Near the end of Bernardo Bertolucci’s “The Dreamers (2003), the Italian provocateur shows some black and white footage of a teenage girl, around 14 years of age, moving up a hill, and rolling herself down. In pain, she repeats the same procedure one more time, falls into a river and drowns.
That scene gave me the chills, shook me to the bone. I remember thinking that I’ve never witnessed a stronger, more painful expression of suffering and so I decided to peruse the source material of this scene.
The film is “Mouchette, Robert Bresson’s 1967 masterpiece that marked the beginning of a series of films by the great French maverick distinguished for an excessively pessimistic and unkind worldview. This is when the overriding themes of redemption and grace of his first eight films began to recede.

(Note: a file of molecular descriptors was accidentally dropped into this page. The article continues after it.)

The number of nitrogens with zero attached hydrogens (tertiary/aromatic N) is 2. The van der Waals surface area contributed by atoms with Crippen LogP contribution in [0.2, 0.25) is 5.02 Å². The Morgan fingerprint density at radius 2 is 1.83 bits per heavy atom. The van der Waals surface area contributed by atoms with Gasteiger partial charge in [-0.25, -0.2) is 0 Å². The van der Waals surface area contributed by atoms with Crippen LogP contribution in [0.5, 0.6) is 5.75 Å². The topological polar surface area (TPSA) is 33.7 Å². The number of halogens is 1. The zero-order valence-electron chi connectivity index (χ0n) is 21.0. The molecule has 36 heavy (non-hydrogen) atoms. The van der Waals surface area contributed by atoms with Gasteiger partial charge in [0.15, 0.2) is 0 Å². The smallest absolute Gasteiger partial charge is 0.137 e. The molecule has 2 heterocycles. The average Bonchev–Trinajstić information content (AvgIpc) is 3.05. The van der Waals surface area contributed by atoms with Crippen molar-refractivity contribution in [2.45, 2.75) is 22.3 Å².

In the long history of French cinema, Robert Bresson (1901-1999) remains one of the most inimitable and puzzling figures whose influence can be seen in the works of Bruno Dumont, Hsiao-hsien Hou, Lukas Moodysson and especially the Dardenne brothers. With 13 films in nearly 50 years, Bresson worked outside the realms of the mainstream, showing a complete disregard to commercialism and creating his own set of unique and radical methods that rivaled the innovations brought by the more successful (and influential) French New Wave.
His direction of actors is probably his most famous hallmark. Bresson employed amateurs only with no previous acting experience from 1951 until the end of his career. He regarded them as “models; vacant vehicles with blank faces showing little expressions and displaying the uttermost minimal of emotions, allowing the viewers to project on them whatever they felt and understood about their characters.